In March, as this morning’s Census Bureau JOLTS report shows, the game of musical job chairs in the jobs market has actually intensified to all-time levels. Specifically, both job openings and quits made all-time highs, and total separations during their entire 20 year history were only higher in March and April 2020.
As a refresher, some months ago I introduced the idea that the jobs market was like a game similar to musical chairs, where employers added or took away chairs, and employees tried to best allocate themselves among the chairs. Because of the pandemic, there are several million fewer players trying to sit in those chairs, leaving many empty. As a result, wages have continued to increase sharply, as employers attempt to attract potential employees to sit in the continuing big number of empty chairs. I’ve followed up by positing that the game of musical chairs will only slow down once some employers throw in the towel, and the number of job openings significantly declines. As noted above, in March the opposite happened.
To the numbers . . .
Layoffs and discharges (violet, right scale in the graph below) rose 51,000 to 1.405 million, a 6 month high, versus their record low of 1.262 in December. Total separations (blue) rose 239,000 to 6.321 million (graph starts in June 2020 for reasons of scale):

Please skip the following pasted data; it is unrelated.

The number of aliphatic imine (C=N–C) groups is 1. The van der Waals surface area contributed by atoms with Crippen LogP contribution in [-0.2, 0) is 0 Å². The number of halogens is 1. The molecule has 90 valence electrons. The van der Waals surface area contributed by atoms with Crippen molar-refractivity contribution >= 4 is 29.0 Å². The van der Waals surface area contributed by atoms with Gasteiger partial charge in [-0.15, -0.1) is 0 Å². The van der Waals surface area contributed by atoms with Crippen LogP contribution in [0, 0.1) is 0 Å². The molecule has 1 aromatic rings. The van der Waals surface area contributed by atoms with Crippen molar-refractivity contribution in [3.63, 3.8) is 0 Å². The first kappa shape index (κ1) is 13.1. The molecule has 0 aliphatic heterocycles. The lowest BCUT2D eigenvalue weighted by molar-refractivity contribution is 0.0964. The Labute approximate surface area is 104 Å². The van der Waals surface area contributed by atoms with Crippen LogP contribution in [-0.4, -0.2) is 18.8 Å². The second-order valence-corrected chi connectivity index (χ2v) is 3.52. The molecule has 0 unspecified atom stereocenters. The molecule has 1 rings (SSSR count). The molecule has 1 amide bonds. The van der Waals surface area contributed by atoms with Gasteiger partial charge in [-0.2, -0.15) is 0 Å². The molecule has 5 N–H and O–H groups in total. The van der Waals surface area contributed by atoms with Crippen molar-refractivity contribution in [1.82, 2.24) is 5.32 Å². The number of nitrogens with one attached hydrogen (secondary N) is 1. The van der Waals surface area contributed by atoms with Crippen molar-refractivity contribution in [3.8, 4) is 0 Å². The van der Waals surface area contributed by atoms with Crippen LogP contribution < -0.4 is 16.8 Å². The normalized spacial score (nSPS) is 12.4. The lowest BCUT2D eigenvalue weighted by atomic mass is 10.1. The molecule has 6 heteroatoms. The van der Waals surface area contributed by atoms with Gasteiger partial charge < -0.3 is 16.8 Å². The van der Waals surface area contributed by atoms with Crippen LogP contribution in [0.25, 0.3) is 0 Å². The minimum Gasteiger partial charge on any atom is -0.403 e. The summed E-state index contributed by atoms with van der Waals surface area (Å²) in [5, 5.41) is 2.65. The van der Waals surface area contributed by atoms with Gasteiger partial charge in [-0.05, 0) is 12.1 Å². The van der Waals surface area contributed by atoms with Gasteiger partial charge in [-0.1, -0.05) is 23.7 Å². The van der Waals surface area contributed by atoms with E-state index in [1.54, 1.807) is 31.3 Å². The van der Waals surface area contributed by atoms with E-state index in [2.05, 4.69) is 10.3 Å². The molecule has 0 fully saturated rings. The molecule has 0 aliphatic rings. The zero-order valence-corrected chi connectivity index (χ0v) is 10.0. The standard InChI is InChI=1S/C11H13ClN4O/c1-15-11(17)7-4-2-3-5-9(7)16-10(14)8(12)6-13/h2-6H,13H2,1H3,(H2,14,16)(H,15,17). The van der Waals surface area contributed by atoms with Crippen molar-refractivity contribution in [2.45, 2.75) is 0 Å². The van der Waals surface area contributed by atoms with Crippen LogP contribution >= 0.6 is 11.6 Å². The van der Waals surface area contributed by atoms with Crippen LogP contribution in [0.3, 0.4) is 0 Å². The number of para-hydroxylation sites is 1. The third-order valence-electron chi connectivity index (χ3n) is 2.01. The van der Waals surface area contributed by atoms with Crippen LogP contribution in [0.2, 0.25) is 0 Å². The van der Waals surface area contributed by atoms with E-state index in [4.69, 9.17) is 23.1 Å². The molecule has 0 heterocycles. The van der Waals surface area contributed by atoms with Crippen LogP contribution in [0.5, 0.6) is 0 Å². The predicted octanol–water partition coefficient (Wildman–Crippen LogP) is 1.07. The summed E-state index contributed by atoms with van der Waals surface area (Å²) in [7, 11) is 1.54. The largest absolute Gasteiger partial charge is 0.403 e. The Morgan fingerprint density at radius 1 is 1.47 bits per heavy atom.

[Note: FRED inexplicably hasn’t updated with today’s data yet. I’ll update this post once they do. In the meantime, below I’ve copied similar graphs from other sources/]
On a historical level, layoffs still continue to be very low.
Meanwhile, job openings (blue in the graph below) rose 205,000 to 11.549 million, a new all-time high. Previously openings had appeared to be leveling off after gradually increasing to repeated record highs. Voluntary quits (the “great resignation,” gold, right scale) rose 52,000 to 4.536 million, also following a period of apparent leveling off. Actual hires (red) declined 95,000 from February’s revised all-time high of 6.832 million to 6.737 million:
In summary, and to reiterate, the message of these numbers is that the competition by employers to attract employees has only intensified. Because of the continuing yawning gap, wages have continued and should continue to soar. As shown in the below graph of job openings divided by actual hires (blue, right scale), where 1.0 represents the level at which the number of openings and hires are equal, in the last 18 months this ratio has repeatedly made new all-time highs.
Thus I expect this Friday’s jobs report to show that wages continue to rise at a very strong pace, even though the slowing in consumer spending growth points toward weaker monthly gains in the number of jobs.